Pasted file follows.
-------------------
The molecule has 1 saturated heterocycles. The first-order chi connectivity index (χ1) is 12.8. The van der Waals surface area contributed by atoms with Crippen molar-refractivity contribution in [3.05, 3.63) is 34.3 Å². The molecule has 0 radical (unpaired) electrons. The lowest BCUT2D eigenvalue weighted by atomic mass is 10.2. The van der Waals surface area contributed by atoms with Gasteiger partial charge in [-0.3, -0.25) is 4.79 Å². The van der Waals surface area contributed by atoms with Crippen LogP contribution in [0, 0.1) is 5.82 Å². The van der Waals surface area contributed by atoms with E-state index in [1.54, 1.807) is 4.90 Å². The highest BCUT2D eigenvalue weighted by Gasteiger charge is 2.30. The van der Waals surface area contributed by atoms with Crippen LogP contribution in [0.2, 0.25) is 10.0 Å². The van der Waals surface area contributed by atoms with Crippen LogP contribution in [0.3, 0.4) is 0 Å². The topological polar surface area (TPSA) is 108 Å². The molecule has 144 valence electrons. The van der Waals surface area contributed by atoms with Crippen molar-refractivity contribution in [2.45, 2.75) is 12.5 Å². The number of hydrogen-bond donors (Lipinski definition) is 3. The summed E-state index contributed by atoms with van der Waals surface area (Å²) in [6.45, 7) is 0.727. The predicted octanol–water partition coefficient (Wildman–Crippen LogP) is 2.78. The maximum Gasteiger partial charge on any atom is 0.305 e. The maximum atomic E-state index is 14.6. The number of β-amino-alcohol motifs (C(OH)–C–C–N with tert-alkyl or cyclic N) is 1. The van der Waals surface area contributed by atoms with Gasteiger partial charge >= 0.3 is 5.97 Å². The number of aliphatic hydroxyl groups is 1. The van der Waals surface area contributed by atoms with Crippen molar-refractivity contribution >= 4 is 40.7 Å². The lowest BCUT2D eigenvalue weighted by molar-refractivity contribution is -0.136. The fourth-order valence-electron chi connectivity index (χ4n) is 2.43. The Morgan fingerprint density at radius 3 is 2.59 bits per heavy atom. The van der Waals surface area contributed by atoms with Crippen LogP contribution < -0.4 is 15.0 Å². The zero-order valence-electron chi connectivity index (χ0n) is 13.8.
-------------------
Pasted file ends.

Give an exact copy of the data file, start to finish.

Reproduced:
The molecule has 1 saturated heterocycles. The first-order chi connectivity index (χ1) is 12.8. The van der Waals surface area contributed by atoms with Crippen molar-refractivity contribution in [3.05, 3.63) is 34.3 Å². The molecule has 0 radical (unpaired) electrons. The lowest BCUT2D eigenvalue weighted by atomic mass is 10.2. The van der Waals surface area contributed by atoms with Gasteiger partial charge in [-0.3, -0.25) is 4.79 Å². The van der Waals surface area contributed by atoms with Crippen LogP contribution in [0, 0.1) is 5.82 Å². The van der Waals surface area contributed by atoms with E-state index in [1.54, 1.807) is 4.90 Å². The highest BCUT2D eigenvalue weighted by Gasteiger charge is 2.30. The van der Waals surface area contributed by atoms with Crippen LogP contribution in [0.2, 0.25) is 10.0 Å². The van der Waals surface area contributed by atoms with Crippen LogP contribution in [0.3, 0.4) is 0 Å². The topological polar surface area (TPSA) is 108 Å². The molecule has 144 valence electrons. The van der Waals surface area contributed by atoms with Crippen molar-refractivity contribution in [2.45, 2.75) is 12.5 Å². The number of hydrogen-bond donors (Lipinski definition) is 3. The summed E-state index contributed by atoms with van der Waals surface area (Å²) in [6.45, 7) is 0.727. The predicted octanol–water partition coefficient (Wildman–Crippen LogP) is 2.78. The maximum Gasteiger partial charge on any atom is 0.305 e. The maximum atomic E-state index is 14.6. The number of β-amino-alcohol motifs (C(OH)–C–C–N with tert-alkyl or cyclic N) is 1. The van der Waals surface area contributed by atoms with Gasteiger partial charge >= 0.3 is 5.97 Å². The number of aliphatic hydroxyl groups is 1. The van der Waals surface area contributed by atoms with Crippen molar-refractivity contribution >= 4 is 40.7 Å². The lowest BCUT2D eigenvalue weighted by molar-refractivity contribution is -0.136. The fourth-order valence-electron chi connectivity index (χ4n) is 2.43. The Morgan fingerprint density at radius 3 is 2.59 bits per heavy atom. The van der Waals surface area contributed by atoms with Crippen LogP contribution < -0.4 is 15.0 Å². The zero-order valence-electron chi connectivity index (χ0n) is 13.8.